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Laura M. Ensign

LAURA M. ENSIGN, PhD, the inaugural recipient of the Marcella E. Woll Professorship in Ophthalmology, joined the faculty of the Wilmer Eye Institute in 2014. She received her BS in Chemical and Biomolecular Engineering from The Ohio State University in 2007 and her PhD in Chemical and Biomolecular Engineering from The Johns Hopkins University in 2012. In addition to her primary appointment in Ophthalmology, Dr. Ensign has secondary appointments in the Departments of Chemical and Biomolecular Engineering, Biomedical Engineering, Pharmacology and Molecular Sciences, Gynecology and Obstetrics, Infectious Diseases, and Oncology.

As a member of the Center for Nanomedicine, Dr. Ensign has created several approaches for administering drugs that lead to increased and sustained drug delivery to precisely targeted cells and tissues. Improved drug delivery minimizes unintended side effects, and sustained delivery of drugs reduces the frequency of drug administration, which increases patient compliance and quality of life. Because the basic principles of revolutionizing drug delivery have broad applications for improving human health, Dr. Ensign’s research program includes treatments for ocular diseases, gastrointestinal diseases, cancers, conditions related to women’s health, and microbiome-based disorders.

Although the eye is a relatively accessible part of the human body, the complexities and intricacies of its structures make therapeutic drug delivery particularly challenging. The key structure that makes vision possible, the retina, is highly protected and difficult to access. Thus, treatments for age-related macular degeneration (AMD), for example, which affects the retina, require frequent intraocular injections, typically one to two per month. Patients have difficulty returning to the clinic so frequently and the injections cause temporary vision impairment and pain. An eye drop that could deliver drugs to inhibit the rogue growth of blood vessels in the retina — the biological event that causes vision loss in people with AMD — could revolutionize the treatment of a disease like AMD.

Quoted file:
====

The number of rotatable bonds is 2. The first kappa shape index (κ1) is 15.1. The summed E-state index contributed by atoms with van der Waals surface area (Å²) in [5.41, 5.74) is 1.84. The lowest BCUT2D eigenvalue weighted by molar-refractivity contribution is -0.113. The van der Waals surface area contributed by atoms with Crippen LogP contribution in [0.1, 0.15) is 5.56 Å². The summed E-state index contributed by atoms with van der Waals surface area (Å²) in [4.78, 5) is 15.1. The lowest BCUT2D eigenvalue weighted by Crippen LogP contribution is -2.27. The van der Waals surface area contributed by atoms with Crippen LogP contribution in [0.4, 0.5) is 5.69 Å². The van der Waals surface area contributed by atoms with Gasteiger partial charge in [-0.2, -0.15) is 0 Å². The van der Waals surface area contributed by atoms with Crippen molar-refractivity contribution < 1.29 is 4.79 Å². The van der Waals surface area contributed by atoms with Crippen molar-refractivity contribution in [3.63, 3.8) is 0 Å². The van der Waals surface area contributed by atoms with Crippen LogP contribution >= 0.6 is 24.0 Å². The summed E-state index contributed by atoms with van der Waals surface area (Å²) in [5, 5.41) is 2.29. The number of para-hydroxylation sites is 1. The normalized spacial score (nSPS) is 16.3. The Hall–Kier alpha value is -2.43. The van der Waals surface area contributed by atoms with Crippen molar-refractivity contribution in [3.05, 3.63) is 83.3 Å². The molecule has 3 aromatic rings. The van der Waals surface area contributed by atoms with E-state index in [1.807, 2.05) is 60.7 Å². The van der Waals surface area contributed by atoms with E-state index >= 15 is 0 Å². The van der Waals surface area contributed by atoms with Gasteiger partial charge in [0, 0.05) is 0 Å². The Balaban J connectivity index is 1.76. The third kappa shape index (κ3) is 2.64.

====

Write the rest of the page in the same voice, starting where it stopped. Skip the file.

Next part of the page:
The technical challenge of delivering drugs to the retina via an eye drop, however, makes such a development one of the holy grails of ocular drug delivery. Dr. Ensign is developing a topical gelling eye drop that delivers drugs to the choroid and retina. The material is capable of dissolving even highly water insoluble drugs, often rendering the solution clear, which minimizes obstruction of vision. The material is a liquid at room temperature, and upon application, rapidly spreads to form a thin layer on the ocular surface, where it gels to form a clear, drug-eluting ocular film. Dr. Ensign has co-founded a company with mentor and collaborator, Justin Hanes, PhD, to develop the technology for clinical use.

Dr. Ensign’s work is possible in part because of the unique environment at Wilmer and Johns Hopkins Medicine. The collaborative opportunities available have allowed her to dramatically accelerate the work of her lab toward improving the treatment of ocular diseases. Bridging engineering approaches with identified clinical needs and testing in physiologically relevant models has led to successful translations of her work into clinical treatments for patients.